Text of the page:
Pupils were piped into Bertha Park High School on Wednesday morning as the £32.5m brand new school was officially opened.
First and second year classes were piped in by one of the older pupils as the first non-replacement new secondary school in Scotland for more than two decades opened its doors.
Head teacher Stuart Clyde, who spent the last five years leading the Community School of Auchterarder, said taking the helm at the new school is like being handed a clean slate.
He said: “We’ve had a wonderful start. The pupils showed up in full school uniform looking fabulous.
“Everything went to plan, all the buses arrived on time and the pupils were piped into the amphitheatre by one of the second years.
“That really set the scene before we had an assembly about our values and expectations.”
The 1,100 capacity school is bringing in several ideas which have not been applied before in other parts of Perthshire, including 80 minute classes, no school bells and no phones, but Apple iPads for every child.
Pupils who spent their first year at Perth Grammar made their way into the school at 9am, along with pupils who spent last year in primary seven at Auchtergaven, Dunbarney, Forgandenny, Logiealmond, Methven, Pitcairn and Ruthvenfield primary schools.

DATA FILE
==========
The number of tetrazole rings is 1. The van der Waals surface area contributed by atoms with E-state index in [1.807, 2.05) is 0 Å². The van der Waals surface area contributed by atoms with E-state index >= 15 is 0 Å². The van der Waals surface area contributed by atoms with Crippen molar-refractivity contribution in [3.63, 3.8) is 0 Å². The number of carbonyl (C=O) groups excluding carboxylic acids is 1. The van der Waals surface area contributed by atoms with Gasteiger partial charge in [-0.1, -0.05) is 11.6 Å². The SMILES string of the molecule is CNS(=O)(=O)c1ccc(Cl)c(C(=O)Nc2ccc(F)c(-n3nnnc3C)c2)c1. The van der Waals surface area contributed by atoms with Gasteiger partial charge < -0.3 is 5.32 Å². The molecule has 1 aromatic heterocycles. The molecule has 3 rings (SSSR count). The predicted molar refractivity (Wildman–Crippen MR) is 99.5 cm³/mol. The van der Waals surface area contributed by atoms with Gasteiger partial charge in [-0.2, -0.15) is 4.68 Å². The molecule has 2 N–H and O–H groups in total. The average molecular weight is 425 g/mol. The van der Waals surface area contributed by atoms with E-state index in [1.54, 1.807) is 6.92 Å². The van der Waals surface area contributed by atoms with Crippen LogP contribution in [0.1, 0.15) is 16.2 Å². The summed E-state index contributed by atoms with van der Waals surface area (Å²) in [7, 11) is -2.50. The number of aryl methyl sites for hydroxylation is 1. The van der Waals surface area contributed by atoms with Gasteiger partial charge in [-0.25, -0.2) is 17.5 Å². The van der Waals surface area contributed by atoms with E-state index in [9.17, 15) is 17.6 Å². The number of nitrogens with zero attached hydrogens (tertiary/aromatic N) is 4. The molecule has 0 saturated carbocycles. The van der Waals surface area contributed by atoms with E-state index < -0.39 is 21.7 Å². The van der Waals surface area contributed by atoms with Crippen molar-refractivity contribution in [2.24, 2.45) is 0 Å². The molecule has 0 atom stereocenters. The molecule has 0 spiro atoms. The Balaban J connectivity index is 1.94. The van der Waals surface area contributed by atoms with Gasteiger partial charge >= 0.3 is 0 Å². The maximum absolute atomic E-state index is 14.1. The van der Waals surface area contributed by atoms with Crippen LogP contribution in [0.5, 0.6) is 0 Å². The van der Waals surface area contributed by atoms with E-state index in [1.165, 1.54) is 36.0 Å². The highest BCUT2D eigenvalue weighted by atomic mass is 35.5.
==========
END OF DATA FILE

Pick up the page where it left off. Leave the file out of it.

With only 16 teachers, one principal for each department, the rest of the school will fill up with a new year-group each year.
The school, built by Robertson Construction, has also teamed up with US firm Microsoft to become a centre of excellence for digital technology.
The new premises and new ethos has come as a surprise to some pupils, according to Mr Clyde.
“I think some of the pupils expected things to be the same as their previous schools and got a bit of a shock,” he said.
“This is a unique opportunity to reset the clock. It lets us challenge what people think school should be.
“Our staff are from across Perth and Kinross and some from outwith the local authority too. We had a phenomenal number of applications from all ages.
“We took a long time to see other new build schools across Scotland and their best practices.
“We’ve been able to take bits and pieces from each and learn from their mistakes. While there is very little which is brand new, we’re bringing it all together which hasn’t been done before.”